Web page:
Cloud computing giant Salesforce is acquiring workplace chat app Slack, the two companies announced on Tuesday. The deal, rumblings of which began surfacing last week, marks one of the most consequential acquisitions in the business software industry in recent years and Salesforce’s biggest purchase ever.
Salesforce is paying $27.7 billion for Slack, according to the press release. “Under the terms of the agreement, Slack shareholders will receive $26.79 in cash and 0.0776 shares of Salesforce common stock for each Slack share, representing an enterprise value of approximately $27.7 billion based on the closing price of Salesforce’s common stock on November 30, 2020,” the announcement reads.
“Stewart and his team have built one of the most beloved platforms in enterprise software history.”
“Stewart and his team have built one of the most beloved platforms in enterprise software history, with an incredible ecosystem around it,” said Salesforce CEO Marc Benioff. “This is a match made in heaven. Together, Salesforce and Slack will shape the future of enterprise software and transform the way everyone works in the all-digital, work-from-anywhere world. I’m thrilled to welcome Slack to the Salesforce Ohana once the transaction closes.”
“Salesforce started the cloud revolution, and two decades later, we are still tapping into all the possibilities it offers to transform the way we work. The opportunity we see together is massive,” said Slack CEO Stewart Butterfield. “As software plays a more and more critical role in the performance of every organization, we share a vision of reduced complexity, increased power and flexibility, and ultimately a greater degree of alignment and organizational agility. Personally, I believe this is the most strategic combination in the history of software, and I can’t wait to get going.”
Slack has transformed from a fast-rising startup formed as a gaming company in 2009 into a major competitor of Microsoft with more than 12 million daily active users as of October of last year (and likely many more now, though the company has not disclosed concrete numbers) and a market value of close to $25 billion. The company, led by Flickr co-creator Butterfield, started primarily as an email alternative that pitched itself to startups, media companies, and other tech-savvy businesses to better manage interoffice communication.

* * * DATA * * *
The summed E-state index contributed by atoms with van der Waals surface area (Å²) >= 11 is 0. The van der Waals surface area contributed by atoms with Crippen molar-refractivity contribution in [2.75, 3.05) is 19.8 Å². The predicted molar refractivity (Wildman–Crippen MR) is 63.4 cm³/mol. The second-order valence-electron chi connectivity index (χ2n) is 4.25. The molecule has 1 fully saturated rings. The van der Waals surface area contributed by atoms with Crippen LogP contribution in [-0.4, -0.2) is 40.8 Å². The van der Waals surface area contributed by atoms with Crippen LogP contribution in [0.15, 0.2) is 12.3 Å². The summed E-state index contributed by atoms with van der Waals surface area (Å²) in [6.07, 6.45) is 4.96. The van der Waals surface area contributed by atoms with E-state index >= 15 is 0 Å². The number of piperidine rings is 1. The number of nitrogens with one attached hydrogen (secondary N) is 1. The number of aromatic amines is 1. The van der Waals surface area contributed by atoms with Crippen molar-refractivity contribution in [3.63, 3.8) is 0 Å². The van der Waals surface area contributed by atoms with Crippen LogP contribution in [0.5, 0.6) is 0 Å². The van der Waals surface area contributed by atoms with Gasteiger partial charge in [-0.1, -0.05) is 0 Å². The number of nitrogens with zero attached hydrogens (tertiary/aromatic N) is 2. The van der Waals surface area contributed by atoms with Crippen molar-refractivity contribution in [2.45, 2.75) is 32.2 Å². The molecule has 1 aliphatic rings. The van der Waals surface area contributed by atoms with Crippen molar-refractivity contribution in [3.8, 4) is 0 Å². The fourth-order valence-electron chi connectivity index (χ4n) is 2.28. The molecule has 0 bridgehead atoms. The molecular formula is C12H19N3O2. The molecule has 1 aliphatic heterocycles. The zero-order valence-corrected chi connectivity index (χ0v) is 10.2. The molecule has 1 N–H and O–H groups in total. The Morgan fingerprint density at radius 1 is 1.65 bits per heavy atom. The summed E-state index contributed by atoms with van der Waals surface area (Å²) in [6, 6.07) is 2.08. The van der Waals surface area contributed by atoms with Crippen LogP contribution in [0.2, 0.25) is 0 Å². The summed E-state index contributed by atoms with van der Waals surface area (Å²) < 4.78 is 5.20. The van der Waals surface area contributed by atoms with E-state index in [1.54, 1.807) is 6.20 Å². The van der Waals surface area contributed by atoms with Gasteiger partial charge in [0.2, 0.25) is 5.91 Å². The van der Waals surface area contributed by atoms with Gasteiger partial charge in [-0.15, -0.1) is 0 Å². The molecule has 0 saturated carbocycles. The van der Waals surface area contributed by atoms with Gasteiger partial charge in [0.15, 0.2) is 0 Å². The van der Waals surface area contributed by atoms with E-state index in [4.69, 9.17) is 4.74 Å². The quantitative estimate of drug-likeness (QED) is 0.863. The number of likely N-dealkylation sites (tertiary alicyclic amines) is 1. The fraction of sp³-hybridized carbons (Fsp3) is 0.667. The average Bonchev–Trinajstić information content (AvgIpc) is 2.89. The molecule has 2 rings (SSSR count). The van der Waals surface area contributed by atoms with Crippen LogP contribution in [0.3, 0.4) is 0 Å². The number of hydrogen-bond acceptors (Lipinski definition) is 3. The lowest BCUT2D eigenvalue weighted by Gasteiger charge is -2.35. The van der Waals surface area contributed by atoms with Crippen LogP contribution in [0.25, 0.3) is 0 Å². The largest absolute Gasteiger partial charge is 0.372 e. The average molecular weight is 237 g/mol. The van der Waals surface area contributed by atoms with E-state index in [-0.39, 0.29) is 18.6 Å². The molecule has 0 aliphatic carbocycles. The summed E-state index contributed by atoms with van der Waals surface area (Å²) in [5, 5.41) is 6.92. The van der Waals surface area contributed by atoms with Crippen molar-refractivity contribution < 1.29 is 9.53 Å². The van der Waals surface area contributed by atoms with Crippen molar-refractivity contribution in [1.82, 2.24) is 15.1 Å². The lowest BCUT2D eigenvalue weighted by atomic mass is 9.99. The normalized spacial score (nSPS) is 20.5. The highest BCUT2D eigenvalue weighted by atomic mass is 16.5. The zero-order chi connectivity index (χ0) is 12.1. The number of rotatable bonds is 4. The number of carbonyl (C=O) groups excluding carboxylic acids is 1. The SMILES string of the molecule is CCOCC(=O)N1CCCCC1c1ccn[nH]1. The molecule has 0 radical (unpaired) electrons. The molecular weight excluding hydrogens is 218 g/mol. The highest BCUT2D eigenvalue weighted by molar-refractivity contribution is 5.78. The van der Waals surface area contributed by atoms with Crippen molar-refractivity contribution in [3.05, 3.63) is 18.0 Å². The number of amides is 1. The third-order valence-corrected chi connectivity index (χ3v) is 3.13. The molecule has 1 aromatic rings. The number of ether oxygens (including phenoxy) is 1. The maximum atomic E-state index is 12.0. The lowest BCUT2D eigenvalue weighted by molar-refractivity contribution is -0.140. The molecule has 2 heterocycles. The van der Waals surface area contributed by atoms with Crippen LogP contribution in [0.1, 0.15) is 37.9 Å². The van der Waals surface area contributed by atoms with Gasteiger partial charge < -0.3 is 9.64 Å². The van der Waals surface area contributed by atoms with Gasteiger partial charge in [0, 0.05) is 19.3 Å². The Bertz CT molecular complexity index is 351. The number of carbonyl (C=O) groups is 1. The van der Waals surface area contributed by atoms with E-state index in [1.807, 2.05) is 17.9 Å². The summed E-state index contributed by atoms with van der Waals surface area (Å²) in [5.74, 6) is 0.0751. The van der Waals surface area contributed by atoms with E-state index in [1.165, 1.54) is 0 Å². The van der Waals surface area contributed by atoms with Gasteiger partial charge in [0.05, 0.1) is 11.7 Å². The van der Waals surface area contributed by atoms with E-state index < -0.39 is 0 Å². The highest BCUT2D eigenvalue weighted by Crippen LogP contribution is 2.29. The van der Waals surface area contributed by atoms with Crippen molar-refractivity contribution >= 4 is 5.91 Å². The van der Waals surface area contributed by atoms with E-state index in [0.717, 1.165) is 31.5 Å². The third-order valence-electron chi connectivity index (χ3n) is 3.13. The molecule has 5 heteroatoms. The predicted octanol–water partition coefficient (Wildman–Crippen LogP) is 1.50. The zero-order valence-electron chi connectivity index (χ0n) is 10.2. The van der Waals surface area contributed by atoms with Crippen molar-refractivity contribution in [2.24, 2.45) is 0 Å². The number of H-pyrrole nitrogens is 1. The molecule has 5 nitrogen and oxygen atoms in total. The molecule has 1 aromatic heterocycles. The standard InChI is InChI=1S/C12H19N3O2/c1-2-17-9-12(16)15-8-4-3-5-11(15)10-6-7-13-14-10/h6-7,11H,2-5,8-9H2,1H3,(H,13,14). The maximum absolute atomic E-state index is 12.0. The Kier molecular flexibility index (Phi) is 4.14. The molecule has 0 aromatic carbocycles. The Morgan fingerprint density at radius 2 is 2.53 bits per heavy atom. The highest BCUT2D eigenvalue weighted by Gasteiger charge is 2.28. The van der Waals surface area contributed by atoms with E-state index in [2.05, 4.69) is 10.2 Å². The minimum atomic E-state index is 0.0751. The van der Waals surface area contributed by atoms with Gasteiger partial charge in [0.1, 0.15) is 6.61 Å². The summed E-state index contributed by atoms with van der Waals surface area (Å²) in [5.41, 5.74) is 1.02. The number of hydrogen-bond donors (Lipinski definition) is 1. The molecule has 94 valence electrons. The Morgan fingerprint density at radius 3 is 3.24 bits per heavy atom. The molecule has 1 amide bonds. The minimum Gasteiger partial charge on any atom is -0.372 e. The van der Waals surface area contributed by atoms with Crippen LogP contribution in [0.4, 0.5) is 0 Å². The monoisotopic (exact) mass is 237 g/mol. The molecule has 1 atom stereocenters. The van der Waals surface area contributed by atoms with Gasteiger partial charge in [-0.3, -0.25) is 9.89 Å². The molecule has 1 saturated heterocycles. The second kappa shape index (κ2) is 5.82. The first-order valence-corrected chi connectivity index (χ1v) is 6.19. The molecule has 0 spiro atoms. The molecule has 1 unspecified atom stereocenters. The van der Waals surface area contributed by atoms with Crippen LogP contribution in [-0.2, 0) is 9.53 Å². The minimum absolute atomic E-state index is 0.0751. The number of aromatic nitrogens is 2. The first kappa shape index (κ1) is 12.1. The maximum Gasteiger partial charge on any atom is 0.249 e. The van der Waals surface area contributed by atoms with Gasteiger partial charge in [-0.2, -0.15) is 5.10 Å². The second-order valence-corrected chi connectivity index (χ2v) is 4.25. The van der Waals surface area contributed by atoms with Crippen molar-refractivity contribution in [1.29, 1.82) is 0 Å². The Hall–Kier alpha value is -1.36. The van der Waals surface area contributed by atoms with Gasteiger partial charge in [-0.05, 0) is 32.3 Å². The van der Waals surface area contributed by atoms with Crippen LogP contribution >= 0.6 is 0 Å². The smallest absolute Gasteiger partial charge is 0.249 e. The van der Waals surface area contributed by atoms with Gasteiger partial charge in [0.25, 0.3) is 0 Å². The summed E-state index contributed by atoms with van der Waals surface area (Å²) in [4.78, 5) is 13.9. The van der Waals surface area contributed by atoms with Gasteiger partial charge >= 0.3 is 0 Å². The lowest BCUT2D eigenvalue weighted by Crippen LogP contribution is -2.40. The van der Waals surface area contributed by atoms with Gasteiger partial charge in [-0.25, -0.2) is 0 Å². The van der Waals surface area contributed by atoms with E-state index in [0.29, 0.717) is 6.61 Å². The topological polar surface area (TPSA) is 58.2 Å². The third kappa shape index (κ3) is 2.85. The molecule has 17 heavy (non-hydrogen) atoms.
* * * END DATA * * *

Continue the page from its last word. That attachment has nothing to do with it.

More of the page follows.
But Butterfield and his team grew Slack into a full productivity suite with video meeting features, file hosting, IT administration, and all manner of other features typically offered by large enterprise corporations. Earlier this year, the company expanded its partnership with IBM to include the company’s entire 350,000-plus workforce.
However, Slack has also struggled in the face of fierce competition from not just Microsoft, but Facebook and other companies that have launched their own versions of office chat and productivity platforms. The company had lost nearly half of its market value since going public in April 2019, and it failed to turn a profit during its last three quarters despite the surge in remote work due to COVID-19. The company did not have an obvious path to becoming profitable and no clear way to overcome increasing pressure from Microsoft Teams, making a potential acquisition more likely with each passing quarter.
Salesforce, also a major competitor to Microsoft but in the cloud sector, is worth nearly $220 billion and has grown to become one of the largest software companies on the planet, thanks to its customer relationship management software that helps businesses manage sales online.
Both Salesforce and Slack have only become more vital during the coronavirus pandemic as companies worldwide have moved to remote work and moved substantial portions of their businesses online. Yet, unlike Slack, which has seen a rollercoaster of climbs and steep drops in its stock price, Salesforce has only seen its market valuation expand in recent months. Its shares peaked at an all-time high in September. Salesforce and Slack joining together ensures both platforms can better compete against Microsoft, Oracle, and other cloud and enterprise companies in the future.